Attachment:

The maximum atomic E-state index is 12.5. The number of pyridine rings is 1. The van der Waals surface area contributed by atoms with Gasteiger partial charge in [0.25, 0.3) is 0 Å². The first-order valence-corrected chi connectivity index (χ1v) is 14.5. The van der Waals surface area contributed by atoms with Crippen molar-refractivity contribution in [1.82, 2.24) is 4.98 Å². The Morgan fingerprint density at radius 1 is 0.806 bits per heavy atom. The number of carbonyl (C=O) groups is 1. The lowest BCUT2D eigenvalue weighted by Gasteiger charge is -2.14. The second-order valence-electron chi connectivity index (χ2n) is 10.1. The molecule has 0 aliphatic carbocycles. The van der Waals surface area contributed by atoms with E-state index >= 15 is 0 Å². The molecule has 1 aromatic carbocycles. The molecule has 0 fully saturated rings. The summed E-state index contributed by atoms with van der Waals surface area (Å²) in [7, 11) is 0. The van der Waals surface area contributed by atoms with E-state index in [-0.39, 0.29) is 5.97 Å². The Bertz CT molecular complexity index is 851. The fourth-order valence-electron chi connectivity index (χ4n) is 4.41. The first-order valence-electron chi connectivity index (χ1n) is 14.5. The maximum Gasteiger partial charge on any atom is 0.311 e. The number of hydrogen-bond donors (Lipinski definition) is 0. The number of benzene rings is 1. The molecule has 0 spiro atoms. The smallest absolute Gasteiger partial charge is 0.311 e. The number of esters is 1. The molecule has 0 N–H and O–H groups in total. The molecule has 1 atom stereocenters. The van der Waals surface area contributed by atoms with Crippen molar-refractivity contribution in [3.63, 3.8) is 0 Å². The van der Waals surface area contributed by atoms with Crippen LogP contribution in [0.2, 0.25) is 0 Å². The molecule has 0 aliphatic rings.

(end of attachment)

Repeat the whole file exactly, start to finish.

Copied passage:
The maximum atomic E-state index is 12.5. The number of pyridine rings is 1. The van der Waals surface area contributed by atoms with Gasteiger partial charge in [0.25, 0.3) is 0 Å². The first-order valence-corrected chi connectivity index (χ1v) is 14.5. The van der Waals surface area contributed by atoms with Crippen molar-refractivity contribution in [1.82, 2.24) is 4.98 Å². The Morgan fingerprint density at radius 1 is 0.806 bits per heavy atom. The number of carbonyl (C=O) groups is 1. The lowest BCUT2D eigenvalue weighted by Gasteiger charge is -2.14. The second-order valence-electron chi connectivity index (χ2n) is 10.1. The molecule has 0 aliphatic carbocycles. The van der Waals surface area contributed by atoms with E-state index >= 15 is 0 Å². The molecule has 1 aromatic carbocycles. The molecule has 0 fully saturated rings. The summed E-state index contributed by atoms with van der Waals surface area (Å²) in [7, 11) is 0. The van der Waals surface area contributed by atoms with E-state index in [-0.39, 0.29) is 5.97 Å². The Bertz CT molecular complexity index is 851. The fourth-order valence-electron chi connectivity index (χ4n) is 4.41. The first-order valence-electron chi connectivity index (χ1n) is 14.5. The maximum Gasteiger partial charge on any atom is 0.311 e. The number of hydrogen-bond donors (Lipinski definition) is 0. The number of benzene rings is 1. The molecule has 0 spiro atoms. The smallest absolute Gasteiger partial charge is 0.311 e. The number of esters is 1. The molecule has 0 N–H and O–H groups in total. The molecule has 1 atom stereocenters. The van der Waals surface area contributed by atoms with Crippen molar-refractivity contribution in [3.63, 3.8) is 0 Å². The van der Waals surface area contributed by atoms with Crippen LogP contribution in [0.2, 0.25) is 0 Å². The molecule has 0 aliphatic rings.